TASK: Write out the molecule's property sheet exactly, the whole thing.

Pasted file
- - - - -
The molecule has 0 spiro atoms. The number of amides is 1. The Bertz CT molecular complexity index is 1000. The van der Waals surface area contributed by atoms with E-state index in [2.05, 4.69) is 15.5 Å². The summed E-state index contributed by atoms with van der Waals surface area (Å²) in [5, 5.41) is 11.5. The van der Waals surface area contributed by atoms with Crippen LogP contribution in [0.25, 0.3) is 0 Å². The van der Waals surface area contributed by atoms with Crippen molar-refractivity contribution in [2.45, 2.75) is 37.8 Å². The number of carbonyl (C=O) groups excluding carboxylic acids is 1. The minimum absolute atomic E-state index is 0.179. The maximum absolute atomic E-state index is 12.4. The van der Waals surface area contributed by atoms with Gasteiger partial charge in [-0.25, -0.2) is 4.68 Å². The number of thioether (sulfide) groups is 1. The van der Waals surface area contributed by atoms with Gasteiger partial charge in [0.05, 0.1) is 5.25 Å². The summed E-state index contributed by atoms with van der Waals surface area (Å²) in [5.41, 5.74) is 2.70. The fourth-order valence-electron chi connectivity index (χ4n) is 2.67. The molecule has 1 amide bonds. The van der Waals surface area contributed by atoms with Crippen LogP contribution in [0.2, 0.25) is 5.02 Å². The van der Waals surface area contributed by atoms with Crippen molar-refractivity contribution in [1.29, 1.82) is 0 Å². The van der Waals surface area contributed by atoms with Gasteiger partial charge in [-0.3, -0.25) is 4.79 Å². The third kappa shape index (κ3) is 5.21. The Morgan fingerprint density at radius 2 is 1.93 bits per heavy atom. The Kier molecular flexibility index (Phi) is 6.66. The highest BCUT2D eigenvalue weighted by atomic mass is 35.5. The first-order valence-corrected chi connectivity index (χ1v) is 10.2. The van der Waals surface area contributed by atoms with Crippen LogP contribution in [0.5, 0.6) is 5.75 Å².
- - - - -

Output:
The molecule has 0 spiro atoms. The number of amides is 1. The Bertz CT molecular complexity index is 1000. The van der Waals surface area contributed by atoms with E-state index in [2.05, 4.69) is 15.5 Å². The summed E-state index contributed by atoms with van der Waals surface area (Å²) in [5, 5.41) is 11.5. The van der Waals surface area contributed by atoms with Crippen LogP contribution in [0.25, 0.3) is 0 Å². The van der Waals surface area contributed by atoms with Crippen molar-refractivity contribution in [2.45, 2.75) is 37.8 Å². The number of carbonyl (C=O) groups excluding carboxylic acids is 1. The minimum absolute atomic E-state index is 0.179. The maximum absolute atomic E-state index is 12.4. The van der Waals surface area contributed by atoms with Gasteiger partial charge in [-0.25, -0.2) is 4.68 Å². The number of thioether (sulfide) groups is 1. The van der Waals surface area contributed by atoms with Gasteiger partial charge in [0.05, 0.1) is 5.25 Å². The summed E-state index contributed by atoms with van der Waals surface area (Å²) in [5.41, 5.74) is 2.70. The fourth-order valence-electron chi connectivity index (χ4n) is 2.67. The molecule has 1 amide bonds. The van der Waals surface area contributed by atoms with Crippen LogP contribution in [0.2, 0.25) is 5.02 Å². The van der Waals surface area contributed by atoms with Crippen molar-refractivity contribution in [1.29, 1.82) is 0 Å². The van der Waals surface area contributed by atoms with Gasteiger partial charge in [-0.3, -0.25) is 4.79 Å². The third kappa shape index (κ3) is 5.21. The Morgan fingerprint density at radius 2 is 1.93 bits per heavy atom. The Kier molecular flexibility index (Phi) is 6.66. The highest BCUT2D eigenvalue weighted by atomic mass is 35.5. The first-order valence-corrected chi connectivity index (χ1v) is 10.2. The van der Waals surface area contributed by atoms with Crippen LogP contribution in [0.5, 0.6) is 5.75 Å².